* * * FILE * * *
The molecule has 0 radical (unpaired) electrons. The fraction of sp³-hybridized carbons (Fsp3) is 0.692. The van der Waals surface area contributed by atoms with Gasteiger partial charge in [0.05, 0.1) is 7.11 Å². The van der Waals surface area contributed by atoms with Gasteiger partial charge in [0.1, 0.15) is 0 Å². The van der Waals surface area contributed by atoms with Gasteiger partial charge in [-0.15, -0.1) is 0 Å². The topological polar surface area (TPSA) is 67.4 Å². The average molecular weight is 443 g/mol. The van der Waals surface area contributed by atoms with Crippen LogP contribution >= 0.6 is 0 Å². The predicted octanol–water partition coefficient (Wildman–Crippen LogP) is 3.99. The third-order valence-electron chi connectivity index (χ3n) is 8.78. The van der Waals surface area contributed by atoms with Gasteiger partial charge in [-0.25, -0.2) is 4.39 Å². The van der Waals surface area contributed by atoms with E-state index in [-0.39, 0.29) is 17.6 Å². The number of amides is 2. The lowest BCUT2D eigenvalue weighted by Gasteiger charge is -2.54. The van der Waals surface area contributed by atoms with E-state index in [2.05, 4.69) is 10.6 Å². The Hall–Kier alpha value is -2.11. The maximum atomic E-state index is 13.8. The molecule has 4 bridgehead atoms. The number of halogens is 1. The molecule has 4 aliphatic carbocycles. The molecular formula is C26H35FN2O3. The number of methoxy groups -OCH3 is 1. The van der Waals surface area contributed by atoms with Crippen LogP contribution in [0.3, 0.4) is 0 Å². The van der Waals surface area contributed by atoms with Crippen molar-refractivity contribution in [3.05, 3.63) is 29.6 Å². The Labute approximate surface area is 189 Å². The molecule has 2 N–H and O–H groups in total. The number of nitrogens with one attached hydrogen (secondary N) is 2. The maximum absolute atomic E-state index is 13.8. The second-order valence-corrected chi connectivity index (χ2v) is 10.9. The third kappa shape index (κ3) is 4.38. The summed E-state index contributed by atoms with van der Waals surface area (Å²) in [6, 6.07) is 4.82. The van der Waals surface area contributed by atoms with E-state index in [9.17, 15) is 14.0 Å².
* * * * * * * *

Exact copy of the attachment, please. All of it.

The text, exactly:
The molecule has 0 radical (unpaired) electrons. The fraction of sp³-hybridized carbons (Fsp3) is 0.692. The van der Waals surface area contributed by atoms with Gasteiger partial charge in [0.05, 0.1) is 7.11 Å². The van der Waals surface area contributed by atoms with Gasteiger partial charge in [0.1, 0.15) is 0 Å². The van der Waals surface area contributed by atoms with Gasteiger partial charge in [-0.15, -0.1) is 0 Å². The topological polar surface area (TPSA) is 67.4 Å². The average molecular weight is 443 g/mol. The van der Waals surface area contributed by atoms with Crippen LogP contribution >= 0.6 is 0 Å². The predicted octanol–water partition coefficient (Wildman–Crippen LogP) is 3.99. The third-order valence-electron chi connectivity index (χ3n) is 8.78. The van der Waals surface area contributed by atoms with Gasteiger partial charge in [-0.25, -0.2) is 4.39 Å². The van der Waals surface area contributed by atoms with E-state index in [-0.39, 0.29) is 17.6 Å². The number of amides is 2. The lowest BCUT2D eigenvalue weighted by Gasteiger charge is -2.54. The van der Waals surface area contributed by atoms with E-state index in [2.05, 4.69) is 10.6 Å². The Hall–Kier alpha value is -2.11. The maximum atomic E-state index is 13.8. The molecule has 4 bridgehead atoms. The number of halogens is 1. The molecule has 4 aliphatic carbocycles. The molecular formula is C26H35FN2O3. The number of methoxy groups -OCH3 is 1. The van der Waals surface area contributed by atoms with Crippen LogP contribution in [0.3, 0.4) is 0 Å². The van der Waals surface area contributed by atoms with Crippen molar-refractivity contribution in [3.05, 3.63) is 29.6 Å². The Labute approximate surface area is 189 Å². The molecule has 2 N–H and O–H groups in total. The number of nitrogens with one attached hydrogen (secondary N) is 2. The maximum absolute atomic E-state index is 13.8. The second-order valence-corrected chi connectivity index (χ2v) is 10.9. The third kappa shape index (κ3) is 4.38. The summed E-state index contributed by atoms with van der Waals surface area (Å²) in [6, 6.07) is 4.82. The van der Waals surface area contributed by atoms with E-state index in [9.17, 15) is 14.0 Å².